How polar bears survive the Arctic

This video from Alaska is called Grizzly vs. Polar Bear.

From Wildlife Extra:

Gene study reveals how polar bears cope with killer lifestyle

A study of the genes of polar bears reveals how quickly they evolved to handle the extremes of life in the high Arctic, and why, and how they cope with being profoundly obese. A comparison between polar and brown bears has found that the former is a much younger species than previously believed, having diverged from brown bears less than 500,000 years ago to spend life on sea ice. There, the bears subsist on a blubber-rich diet of marine mammals that would result in cardiovascular diseases in other species. The relatively short time that has passed in its evolution and how it evolved was what interested the scientists.

The study, published in the journal Cell, was a collaboration between Danish and Chinese researchers and a team from the University of California Berkeley, including Eline Lorenzen and Rasmus Nielsen.

Unlike other bears, fat comprises up to half the weight of a polar bear. “For polar bears, profound obesity is a benign state,” said Lorenzen. “We wanted to understand how they are able to cope with that. The life of a polar bear revolves around fat. Nursing cubs rely on milk that can be up to 30 per cent fat, and adults eat primarily blubber of marine mammal prey. Polar bears have large fat deposits under their skin and, because they essentially live in a polar desert and don’t have access to fresh water for most of the year, rely on metabolic water, which is a by product of the breakdown of fat.”

The genome analysis comes at a time when the polar bear population worldwide, estimated at between 20,000 and 25,000, is declining and its Arctic sea ice habitat is rapidly disappearing. As the northern latitudes warm, the polar bear’s distant cousin, the brown or grizzly bear is moving farther north and occasionally interbreeding with the polar bear to produce hybrids that have been called ‘pizzlies’. This is the possibly the same process that led to the emergence of polar bears in the first place.

The bears’ ability to interbreed is a result of a very close relationship, Nielsen said, which is one-tenth the evolutionary distance between chimpanzees and humans. “It’s really surprising that the divergence time is so short. All the unique adaptations polar bears have to the Arctic environment must have evolved in a very short amount of time.”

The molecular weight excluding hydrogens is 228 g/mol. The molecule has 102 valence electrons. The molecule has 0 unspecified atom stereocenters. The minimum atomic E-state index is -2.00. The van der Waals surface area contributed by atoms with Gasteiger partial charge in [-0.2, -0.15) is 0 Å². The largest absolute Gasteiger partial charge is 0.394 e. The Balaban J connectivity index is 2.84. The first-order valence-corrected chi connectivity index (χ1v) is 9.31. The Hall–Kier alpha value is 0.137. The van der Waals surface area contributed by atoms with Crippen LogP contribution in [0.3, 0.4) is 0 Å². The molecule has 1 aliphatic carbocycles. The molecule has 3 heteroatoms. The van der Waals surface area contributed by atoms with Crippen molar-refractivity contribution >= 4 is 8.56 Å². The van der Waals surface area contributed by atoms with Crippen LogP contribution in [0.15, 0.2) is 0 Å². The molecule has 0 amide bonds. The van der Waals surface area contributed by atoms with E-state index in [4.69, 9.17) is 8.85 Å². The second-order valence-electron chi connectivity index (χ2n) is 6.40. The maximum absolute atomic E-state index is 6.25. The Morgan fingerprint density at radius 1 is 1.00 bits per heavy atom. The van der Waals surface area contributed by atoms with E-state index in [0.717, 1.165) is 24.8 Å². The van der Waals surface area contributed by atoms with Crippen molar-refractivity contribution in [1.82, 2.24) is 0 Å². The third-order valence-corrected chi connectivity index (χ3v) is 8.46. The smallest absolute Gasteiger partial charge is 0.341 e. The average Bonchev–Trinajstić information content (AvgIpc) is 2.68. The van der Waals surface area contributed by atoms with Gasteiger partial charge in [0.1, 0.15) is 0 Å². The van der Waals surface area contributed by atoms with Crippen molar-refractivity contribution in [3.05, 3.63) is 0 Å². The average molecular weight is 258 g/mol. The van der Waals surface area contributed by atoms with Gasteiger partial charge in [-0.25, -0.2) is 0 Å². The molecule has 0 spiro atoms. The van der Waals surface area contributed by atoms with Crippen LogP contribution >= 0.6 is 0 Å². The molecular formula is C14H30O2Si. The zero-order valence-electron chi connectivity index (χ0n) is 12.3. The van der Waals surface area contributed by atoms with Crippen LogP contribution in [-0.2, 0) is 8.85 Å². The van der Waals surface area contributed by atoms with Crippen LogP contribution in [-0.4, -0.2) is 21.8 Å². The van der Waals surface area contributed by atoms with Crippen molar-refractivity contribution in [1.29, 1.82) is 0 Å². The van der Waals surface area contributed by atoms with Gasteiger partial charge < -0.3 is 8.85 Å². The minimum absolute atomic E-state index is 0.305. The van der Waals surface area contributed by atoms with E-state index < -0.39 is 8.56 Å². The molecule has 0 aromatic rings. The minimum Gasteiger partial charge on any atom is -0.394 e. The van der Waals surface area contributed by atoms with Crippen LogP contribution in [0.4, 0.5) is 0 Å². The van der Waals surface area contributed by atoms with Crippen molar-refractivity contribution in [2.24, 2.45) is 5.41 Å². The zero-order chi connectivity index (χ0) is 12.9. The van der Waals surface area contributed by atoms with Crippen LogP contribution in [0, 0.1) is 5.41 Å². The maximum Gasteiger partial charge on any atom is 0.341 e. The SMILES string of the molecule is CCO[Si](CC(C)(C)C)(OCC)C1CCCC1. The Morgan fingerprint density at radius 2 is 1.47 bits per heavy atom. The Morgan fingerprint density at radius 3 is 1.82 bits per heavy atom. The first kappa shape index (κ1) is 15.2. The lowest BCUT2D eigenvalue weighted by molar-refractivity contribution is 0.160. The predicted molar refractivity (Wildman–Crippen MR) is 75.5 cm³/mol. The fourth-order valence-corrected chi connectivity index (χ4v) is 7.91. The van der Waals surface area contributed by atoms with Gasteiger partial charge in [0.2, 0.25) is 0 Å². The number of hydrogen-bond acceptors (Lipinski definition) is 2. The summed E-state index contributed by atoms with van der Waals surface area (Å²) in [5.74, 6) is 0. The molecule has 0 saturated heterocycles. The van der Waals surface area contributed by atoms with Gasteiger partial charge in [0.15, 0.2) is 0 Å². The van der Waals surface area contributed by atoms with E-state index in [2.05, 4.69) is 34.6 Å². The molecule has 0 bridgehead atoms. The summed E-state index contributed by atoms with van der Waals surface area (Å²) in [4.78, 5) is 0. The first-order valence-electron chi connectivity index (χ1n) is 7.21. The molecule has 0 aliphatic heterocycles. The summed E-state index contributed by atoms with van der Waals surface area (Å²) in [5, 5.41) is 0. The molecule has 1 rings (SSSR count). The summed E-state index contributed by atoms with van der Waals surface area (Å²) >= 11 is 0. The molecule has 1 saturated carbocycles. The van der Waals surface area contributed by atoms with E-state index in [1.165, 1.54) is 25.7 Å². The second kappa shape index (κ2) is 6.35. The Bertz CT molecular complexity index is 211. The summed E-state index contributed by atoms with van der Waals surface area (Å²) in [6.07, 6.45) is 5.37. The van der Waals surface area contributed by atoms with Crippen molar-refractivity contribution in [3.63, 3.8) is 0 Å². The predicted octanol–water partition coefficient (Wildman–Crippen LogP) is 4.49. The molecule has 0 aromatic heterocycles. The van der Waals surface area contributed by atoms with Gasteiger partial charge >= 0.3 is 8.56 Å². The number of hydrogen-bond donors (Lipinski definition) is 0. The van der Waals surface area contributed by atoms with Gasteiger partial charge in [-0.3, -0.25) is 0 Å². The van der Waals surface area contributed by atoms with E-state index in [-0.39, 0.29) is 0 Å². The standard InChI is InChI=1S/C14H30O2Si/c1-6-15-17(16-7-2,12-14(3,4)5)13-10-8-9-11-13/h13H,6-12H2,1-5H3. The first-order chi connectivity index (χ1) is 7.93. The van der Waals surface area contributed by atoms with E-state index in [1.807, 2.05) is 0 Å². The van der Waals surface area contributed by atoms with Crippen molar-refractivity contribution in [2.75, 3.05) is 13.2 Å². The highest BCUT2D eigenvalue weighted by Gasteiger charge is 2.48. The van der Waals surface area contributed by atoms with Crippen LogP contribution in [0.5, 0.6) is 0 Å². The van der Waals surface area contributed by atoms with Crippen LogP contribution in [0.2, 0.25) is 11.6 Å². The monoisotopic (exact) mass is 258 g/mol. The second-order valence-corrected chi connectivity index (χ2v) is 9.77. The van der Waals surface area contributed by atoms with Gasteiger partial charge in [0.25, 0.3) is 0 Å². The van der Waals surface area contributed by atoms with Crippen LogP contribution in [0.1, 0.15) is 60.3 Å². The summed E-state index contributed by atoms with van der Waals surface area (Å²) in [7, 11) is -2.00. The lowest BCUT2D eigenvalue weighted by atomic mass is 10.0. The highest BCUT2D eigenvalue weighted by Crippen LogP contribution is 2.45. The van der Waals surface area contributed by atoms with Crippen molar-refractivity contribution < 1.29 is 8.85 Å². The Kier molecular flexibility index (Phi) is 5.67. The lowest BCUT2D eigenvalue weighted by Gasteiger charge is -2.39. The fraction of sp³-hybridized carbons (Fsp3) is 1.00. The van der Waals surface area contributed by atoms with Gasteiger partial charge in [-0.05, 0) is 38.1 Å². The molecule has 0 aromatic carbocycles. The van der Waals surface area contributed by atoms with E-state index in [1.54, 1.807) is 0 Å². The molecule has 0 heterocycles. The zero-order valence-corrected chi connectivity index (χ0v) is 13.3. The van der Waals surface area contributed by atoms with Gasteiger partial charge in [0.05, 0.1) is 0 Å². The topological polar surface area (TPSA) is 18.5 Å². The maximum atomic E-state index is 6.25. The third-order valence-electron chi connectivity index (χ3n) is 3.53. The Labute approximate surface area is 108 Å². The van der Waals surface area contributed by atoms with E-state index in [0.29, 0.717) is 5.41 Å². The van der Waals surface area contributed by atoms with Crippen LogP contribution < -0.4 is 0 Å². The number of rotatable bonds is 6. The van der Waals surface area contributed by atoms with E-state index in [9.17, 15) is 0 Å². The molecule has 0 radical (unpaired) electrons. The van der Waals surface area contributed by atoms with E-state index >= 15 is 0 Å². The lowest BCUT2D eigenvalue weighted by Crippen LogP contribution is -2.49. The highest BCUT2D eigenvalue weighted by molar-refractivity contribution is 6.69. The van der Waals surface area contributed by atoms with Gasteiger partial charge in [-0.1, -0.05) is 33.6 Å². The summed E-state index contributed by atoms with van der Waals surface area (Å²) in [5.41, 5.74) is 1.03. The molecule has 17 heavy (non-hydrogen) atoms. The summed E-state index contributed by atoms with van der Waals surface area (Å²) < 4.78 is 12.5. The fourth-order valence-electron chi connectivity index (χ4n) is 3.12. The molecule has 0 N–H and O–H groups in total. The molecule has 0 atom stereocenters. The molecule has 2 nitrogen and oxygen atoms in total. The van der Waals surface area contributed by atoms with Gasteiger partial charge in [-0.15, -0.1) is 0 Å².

These adaptations include not only a change from brown to white fur and development of a sleeker body, but big physiological and metabolic changes as well. The genome comparison revealed that over several hundred thousand years, natural selection drove major changes in genes related to fat transport in the blood and fatty acid metabolism. One of the most strongly selected genes is APOB, which in mammals encodes the main protein in LDL (low density lipoprotein), known widely as “bad” cholesterol. Changes or mutations in this gene reflect the critical nature of fat in the polar bear diet and the animals’ need to deal with high blood levels of glucose and triglycerides, in particular cholesterol, which would be dangerous in humans.

What drove the evolution of polar bears is unclear, though the split from brown bears coincided with a particularly warm 50,000-year interglacial period known as Marine Isotope Stage 11. Environmental shifts following climate changes could have encouraged brown bears to extend their range much farther north. When the warm interlude ended and a glacial cold period set in, a pocket of brown bears may have become isolated and forced to adapt rapidly to new conditions.

There is potential for the polar bear research also to have applications in the study of human’s lifestyles. “Polar bears have adapted genetically to a high fat diet that many people now impose on themselves,” said Nielsen. “If we learn a bit about the genes that allows them to deal with that, perhaps that will give us tools to modulate human physiology down the line.”